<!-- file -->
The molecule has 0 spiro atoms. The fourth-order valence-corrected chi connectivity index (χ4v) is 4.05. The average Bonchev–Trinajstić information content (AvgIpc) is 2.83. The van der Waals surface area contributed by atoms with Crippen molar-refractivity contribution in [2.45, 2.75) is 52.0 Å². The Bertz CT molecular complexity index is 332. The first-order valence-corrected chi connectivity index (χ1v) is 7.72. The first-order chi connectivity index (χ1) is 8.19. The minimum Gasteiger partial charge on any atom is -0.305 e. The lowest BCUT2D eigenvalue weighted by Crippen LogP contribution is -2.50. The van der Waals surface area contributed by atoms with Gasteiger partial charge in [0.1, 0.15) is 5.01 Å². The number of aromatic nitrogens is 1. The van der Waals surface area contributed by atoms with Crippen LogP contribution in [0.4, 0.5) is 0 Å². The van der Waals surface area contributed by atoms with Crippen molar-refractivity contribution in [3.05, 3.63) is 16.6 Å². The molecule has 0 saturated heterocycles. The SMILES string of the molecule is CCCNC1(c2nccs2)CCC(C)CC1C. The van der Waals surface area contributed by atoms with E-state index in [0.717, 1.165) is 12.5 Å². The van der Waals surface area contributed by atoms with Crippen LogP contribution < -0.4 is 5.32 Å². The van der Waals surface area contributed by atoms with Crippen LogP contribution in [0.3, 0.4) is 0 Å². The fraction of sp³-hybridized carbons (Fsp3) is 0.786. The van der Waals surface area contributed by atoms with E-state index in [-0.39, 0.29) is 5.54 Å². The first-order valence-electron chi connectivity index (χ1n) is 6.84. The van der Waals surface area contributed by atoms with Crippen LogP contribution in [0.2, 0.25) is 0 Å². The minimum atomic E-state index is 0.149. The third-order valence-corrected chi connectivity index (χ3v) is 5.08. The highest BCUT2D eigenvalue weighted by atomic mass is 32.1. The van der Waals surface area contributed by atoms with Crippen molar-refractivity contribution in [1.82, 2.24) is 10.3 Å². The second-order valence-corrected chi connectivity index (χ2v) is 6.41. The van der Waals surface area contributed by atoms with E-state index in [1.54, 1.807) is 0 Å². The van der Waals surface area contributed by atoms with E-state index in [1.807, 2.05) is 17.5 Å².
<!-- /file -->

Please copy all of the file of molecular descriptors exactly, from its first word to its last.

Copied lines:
The molecule has 0 spiro atoms. The fourth-order valence-corrected chi connectivity index (χ4v) is 4.05. The average Bonchev–Trinajstić information content (AvgIpc) is 2.83. The van der Waals surface area contributed by atoms with Crippen molar-refractivity contribution in [2.45, 2.75) is 52.0 Å². The Bertz CT molecular complexity index is 332. The first-order valence-corrected chi connectivity index (χ1v) is 7.72. The first-order chi connectivity index (χ1) is 8.19. The minimum Gasteiger partial charge on any atom is -0.305 e. The lowest BCUT2D eigenvalue weighted by Crippen LogP contribution is -2.50. The van der Waals surface area contributed by atoms with Gasteiger partial charge in [0.1, 0.15) is 5.01 Å². The number of aromatic nitrogens is 1. The van der Waals surface area contributed by atoms with Crippen LogP contribution in [0.4, 0.5) is 0 Å². The van der Waals surface area contributed by atoms with Crippen molar-refractivity contribution in [3.05, 3.63) is 16.6 Å². The molecule has 0 saturated heterocycles. The SMILES string of the molecule is CCCNC1(c2nccs2)CCC(C)CC1C. The van der Waals surface area contributed by atoms with E-state index in [0.717, 1.165) is 12.5 Å². The van der Waals surface area contributed by atoms with Crippen LogP contribution < -0.4 is 5.32 Å². The van der Waals surface area contributed by atoms with Crippen LogP contribution in [0.3, 0.4) is 0 Å². The fraction of sp³-hybridized carbons (Fsp3) is 0.786. The van der Waals surface area contributed by atoms with E-state index in [-0.39, 0.29) is 5.54 Å². The first-order valence-electron chi connectivity index (χ1n) is 6.84. The van der Waals surface area contributed by atoms with Crippen LogP contribution in [0.2, 0.25) is 0 Å². The minimum atomic E-state index is 0.149. The third-order valence-corrected chi connectivity index (χ3v) is 5.08. The highest BCUT2D eigenvalue weighted by atomic mass is 32.1. The van der Waals surface area contributed by atoms with Crippen molar-refractivity contribution in [1.82, 2.24) is 10.3 Å². The second-order valence-corrected chi connectivity index (χ2v) is 6.41. The van der Waals surface area contributed by atoms with E-state index in [1.54, 1.807) is 0 Å². The van der Waals surface area contributed by atoms with E-state index in [1.807, 2.05) is 17.5 Å².